Saturday, 26 May 2018

ITAT Bar Objects To Registrar Acting As 'Court' + Imp Verdicts On Non-Resident Tax And S. 147 Reopening

PCIT vs. Nova Technocast Pvt Ltd (Gujarat High Court)

S. 9/ 40(a)(i)/ 195: Explanation 2 to s. 195(1) inserted by Finance Act 2012 with retrospective effect from 01.04.1962 has bearing while ascertaining payments made to non-residents is taxable under the Act or not. However, it does not change the fundamental principle that there is an obligation to deduct TDS only if the sum is chargeable to tax under the Act. If the conclusion is arrived that such payment does not entail tax liability of the payee under the Act, s. 195(1) does not apply    

It is indisputably true that such explanation inserted with retrospective effect provides that obligation to comply with subsection [1] of Section 195 would extend to any person resident or non-resident, whether or not non-resident person has a residence or place of business or business connections in India or any other persons in any manner whatsoever in India. This expression which is added for removal of doubt is clear from the plain language thereof, may have a bearing while ascertaining whether certain payment made to a non-resident was taxable under the Act or not. However, once the conclusion is arrived that such payment did not entail tax liability of the payee under the Act, as held by the Supreme Court in the case of GE India Technology Centre P. Limited , sub-section [1] of Section 195 of the Act would not apply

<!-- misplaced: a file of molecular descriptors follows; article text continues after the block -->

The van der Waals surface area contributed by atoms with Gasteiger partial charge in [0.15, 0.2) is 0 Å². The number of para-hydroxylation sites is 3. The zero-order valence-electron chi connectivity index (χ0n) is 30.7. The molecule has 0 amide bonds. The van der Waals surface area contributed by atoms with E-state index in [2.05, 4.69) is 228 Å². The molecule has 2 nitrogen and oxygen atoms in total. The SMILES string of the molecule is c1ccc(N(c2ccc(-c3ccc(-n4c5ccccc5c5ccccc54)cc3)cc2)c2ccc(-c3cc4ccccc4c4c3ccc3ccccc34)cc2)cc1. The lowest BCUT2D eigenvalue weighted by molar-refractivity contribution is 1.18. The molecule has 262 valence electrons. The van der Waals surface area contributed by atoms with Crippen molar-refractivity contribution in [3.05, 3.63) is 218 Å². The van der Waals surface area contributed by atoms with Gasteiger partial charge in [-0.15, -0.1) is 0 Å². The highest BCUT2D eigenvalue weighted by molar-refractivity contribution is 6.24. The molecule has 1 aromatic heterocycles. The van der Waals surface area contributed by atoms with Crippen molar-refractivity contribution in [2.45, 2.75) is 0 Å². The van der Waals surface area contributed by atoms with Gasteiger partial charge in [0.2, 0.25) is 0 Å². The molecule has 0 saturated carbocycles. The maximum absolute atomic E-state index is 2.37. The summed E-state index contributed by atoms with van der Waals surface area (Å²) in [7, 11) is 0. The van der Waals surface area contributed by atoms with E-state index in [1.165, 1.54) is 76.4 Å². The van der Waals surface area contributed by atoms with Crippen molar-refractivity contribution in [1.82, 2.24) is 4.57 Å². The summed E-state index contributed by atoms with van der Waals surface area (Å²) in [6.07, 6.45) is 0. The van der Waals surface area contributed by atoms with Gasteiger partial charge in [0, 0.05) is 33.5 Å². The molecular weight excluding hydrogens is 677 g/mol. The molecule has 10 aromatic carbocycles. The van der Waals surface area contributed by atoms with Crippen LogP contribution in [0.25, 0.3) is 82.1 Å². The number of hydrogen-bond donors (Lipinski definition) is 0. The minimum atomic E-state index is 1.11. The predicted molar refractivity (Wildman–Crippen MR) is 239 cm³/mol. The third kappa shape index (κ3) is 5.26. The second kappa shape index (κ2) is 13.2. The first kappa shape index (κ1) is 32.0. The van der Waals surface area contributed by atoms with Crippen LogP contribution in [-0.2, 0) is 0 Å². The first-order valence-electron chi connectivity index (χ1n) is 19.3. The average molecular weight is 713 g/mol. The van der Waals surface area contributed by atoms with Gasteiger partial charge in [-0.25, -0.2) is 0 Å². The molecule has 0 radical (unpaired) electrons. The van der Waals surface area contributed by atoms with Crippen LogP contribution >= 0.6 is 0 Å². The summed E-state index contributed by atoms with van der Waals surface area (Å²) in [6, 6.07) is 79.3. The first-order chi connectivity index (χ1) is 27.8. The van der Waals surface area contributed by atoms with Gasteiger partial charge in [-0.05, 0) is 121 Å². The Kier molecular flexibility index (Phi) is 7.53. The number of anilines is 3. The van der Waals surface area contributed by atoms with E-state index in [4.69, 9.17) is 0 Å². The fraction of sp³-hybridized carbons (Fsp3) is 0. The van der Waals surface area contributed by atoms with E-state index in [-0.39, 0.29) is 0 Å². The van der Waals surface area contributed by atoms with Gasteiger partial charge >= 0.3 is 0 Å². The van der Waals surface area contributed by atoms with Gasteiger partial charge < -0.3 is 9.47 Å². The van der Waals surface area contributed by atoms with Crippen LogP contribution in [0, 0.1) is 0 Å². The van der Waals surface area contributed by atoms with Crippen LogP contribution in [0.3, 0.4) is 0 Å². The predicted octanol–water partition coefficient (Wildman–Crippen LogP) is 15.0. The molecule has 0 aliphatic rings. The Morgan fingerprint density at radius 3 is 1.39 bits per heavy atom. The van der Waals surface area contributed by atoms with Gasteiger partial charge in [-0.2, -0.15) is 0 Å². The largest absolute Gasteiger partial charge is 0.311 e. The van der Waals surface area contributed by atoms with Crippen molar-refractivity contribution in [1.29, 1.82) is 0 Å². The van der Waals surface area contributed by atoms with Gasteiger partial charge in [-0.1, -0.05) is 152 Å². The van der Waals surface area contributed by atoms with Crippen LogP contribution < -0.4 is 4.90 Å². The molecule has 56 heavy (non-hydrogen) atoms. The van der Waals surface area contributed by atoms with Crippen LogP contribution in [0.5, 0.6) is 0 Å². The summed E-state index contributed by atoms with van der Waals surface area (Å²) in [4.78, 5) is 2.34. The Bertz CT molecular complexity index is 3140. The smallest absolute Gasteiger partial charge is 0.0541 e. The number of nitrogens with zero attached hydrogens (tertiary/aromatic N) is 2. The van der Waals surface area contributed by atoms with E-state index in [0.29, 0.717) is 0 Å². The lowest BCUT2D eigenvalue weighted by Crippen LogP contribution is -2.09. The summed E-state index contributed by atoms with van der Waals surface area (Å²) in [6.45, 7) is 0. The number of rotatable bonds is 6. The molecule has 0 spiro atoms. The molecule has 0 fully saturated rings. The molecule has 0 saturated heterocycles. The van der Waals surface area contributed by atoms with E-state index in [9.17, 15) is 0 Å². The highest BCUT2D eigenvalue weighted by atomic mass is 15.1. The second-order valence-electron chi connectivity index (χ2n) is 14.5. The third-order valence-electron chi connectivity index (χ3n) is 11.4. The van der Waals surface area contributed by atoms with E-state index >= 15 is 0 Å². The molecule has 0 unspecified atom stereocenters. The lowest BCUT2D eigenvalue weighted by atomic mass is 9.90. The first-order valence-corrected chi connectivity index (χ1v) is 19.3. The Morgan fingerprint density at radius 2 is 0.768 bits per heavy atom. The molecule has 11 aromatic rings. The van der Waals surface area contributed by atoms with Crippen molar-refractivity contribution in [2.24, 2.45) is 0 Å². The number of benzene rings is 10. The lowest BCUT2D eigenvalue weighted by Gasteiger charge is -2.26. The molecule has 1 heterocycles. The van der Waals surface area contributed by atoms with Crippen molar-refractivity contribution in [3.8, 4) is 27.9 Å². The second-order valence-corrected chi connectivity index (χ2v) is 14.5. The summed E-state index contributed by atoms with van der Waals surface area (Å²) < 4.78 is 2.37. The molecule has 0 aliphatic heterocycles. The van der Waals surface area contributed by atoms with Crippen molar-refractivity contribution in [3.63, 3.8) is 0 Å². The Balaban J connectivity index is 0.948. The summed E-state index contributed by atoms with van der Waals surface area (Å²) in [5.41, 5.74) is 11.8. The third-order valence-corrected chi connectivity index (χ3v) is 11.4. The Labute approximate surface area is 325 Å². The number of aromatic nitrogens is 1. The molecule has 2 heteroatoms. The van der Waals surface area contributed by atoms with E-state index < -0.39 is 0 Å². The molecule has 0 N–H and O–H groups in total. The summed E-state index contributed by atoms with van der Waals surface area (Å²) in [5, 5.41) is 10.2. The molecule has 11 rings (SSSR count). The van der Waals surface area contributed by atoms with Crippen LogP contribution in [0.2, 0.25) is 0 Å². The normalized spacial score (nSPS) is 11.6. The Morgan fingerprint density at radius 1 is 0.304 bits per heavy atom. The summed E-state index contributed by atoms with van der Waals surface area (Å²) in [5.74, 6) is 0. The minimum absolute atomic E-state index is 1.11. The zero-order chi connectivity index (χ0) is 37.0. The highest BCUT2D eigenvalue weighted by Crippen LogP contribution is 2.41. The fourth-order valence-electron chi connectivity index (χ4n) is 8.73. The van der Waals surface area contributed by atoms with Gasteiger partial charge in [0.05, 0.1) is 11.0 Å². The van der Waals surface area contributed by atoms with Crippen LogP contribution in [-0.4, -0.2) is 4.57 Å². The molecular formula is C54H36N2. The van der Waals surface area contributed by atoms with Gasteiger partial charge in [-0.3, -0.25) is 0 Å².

Sunil Agarwal vs. ITO (ITAT Delhi)

S. 147/ 151: If the AO reopens on the basis of information received from another AO without further inquiry, it means he has proceeded "mechanically" and "without application of mind". If the CIT does not give reasons while according sanction, it implies that he has also not applied his mind. Both render the reopening void (All imp judgements referred) 

Section 151 of the Act clearly stipulates that the CIT(a), who is the competent authority to authorize the reassessment notice, has to apply his mind and form an opinion. The mere appending of the expression ‘approved’ says nothing. It is not as if the CIT(A) has to record elaborate reasons for agreeing with the noting put up. At the same time, satisfaction has to be recorded of the given case which can be reflected in the briefest possible manner. In the present case, the exercise appears to have been ritualistic and formal rather than meaningful, which is the rationale for the safeguard of an approval by a higher ranking officer 

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